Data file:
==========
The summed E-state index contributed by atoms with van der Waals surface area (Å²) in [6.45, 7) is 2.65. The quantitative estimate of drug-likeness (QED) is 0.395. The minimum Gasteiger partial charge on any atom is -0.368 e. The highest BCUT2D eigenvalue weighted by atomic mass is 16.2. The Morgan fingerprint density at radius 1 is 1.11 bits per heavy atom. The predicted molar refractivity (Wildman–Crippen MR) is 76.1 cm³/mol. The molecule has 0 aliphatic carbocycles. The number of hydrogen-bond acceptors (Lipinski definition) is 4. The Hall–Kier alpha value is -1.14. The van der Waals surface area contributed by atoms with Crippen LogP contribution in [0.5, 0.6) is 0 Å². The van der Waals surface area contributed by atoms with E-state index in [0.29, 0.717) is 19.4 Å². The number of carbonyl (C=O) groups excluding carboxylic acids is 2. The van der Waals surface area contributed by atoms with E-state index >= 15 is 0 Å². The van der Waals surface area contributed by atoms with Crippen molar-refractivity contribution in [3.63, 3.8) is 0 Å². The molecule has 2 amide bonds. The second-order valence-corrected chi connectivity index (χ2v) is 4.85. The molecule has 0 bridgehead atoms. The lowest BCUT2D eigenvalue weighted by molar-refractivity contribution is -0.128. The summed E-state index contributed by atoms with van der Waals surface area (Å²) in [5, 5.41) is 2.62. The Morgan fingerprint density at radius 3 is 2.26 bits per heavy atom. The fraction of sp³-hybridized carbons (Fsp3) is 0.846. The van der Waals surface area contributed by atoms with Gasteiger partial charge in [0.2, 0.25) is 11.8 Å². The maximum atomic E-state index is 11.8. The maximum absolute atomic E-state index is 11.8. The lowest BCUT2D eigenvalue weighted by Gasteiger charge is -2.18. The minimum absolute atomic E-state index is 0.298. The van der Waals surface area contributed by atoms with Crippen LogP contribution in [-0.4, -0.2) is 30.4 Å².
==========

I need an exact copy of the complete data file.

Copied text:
The summed E-state index contributed by atoms with van der Waals surface area (Å²) in [6.45, 7) is 2.65. The quantitative estimate of drug-likeness (QED) is 0.395. The minimum Gasteiger partial charge on any atom is -0.368 e. The highest BCUT2D eigenvalue weighted by atomic mass is 16.2. The Morgan fingerprint density at radius 1 is 1.11 bits per heavy atom. The predicted molar refractivity (Wildman–Crippen MR) is 76.1 cm³/mol. The molecule has 0 aliphatic carbocycles. The number of hydrogen-bond acceptors (Lipinski definition) is 4. The Hall–Kier alpha value is -1.14. The van der Waals surface area contributed by atoms with Crippen LogP contribution in [0.5, 0.6) is 0 Å². The van der Waals surface area contributed by atoms with E-state index in [0.29, 0.717) is 19.4 Å². The number of carbonyl (C=O) groups excluding carboxylic acids is 2. The van der Waals surface area contributed by atoms with E-state index >= 15 is 0 Å². The van der Waals surface area contributed by atoms with Crippen molar-refractivity contribution in [3.63, 3.8) is 0 Å². The molecule has 2 amide bonds. The second-order valence-corrected chi connectivity index (χ2v) is 4.85. The molecule has 0 bridgehead atoms. The lowest BCUT2D eigenvalue weighted by molar-refractivity contribution is -0.128. The summed E-state index contributed by atoms with van der Waals surface area (Å²) in [5, 5.41) is 2.62. The Morgan fingerprint density at radius 3 is 2.26 bits per heavy atom. The fraction of sp³-hybridized carbons (Fsp3) is 0.846. The van der Waals surface area contributed by atoms with Gasteiger partial charge in [0.2, 0.25) is 11.8 Å². The maximum atomic E-state index is 11.8. The maximum absolute atomic E-state index is 11.8. The lowest BCUT2D eigenvalue weighted by Gasteiger charge is -2.18. The minimum absolute atomic E-state index is 0.298. The van der Waals surface area contributed by atoms with Crippen LogP contribution in [-0.4, -0.2) is 30.4 Å².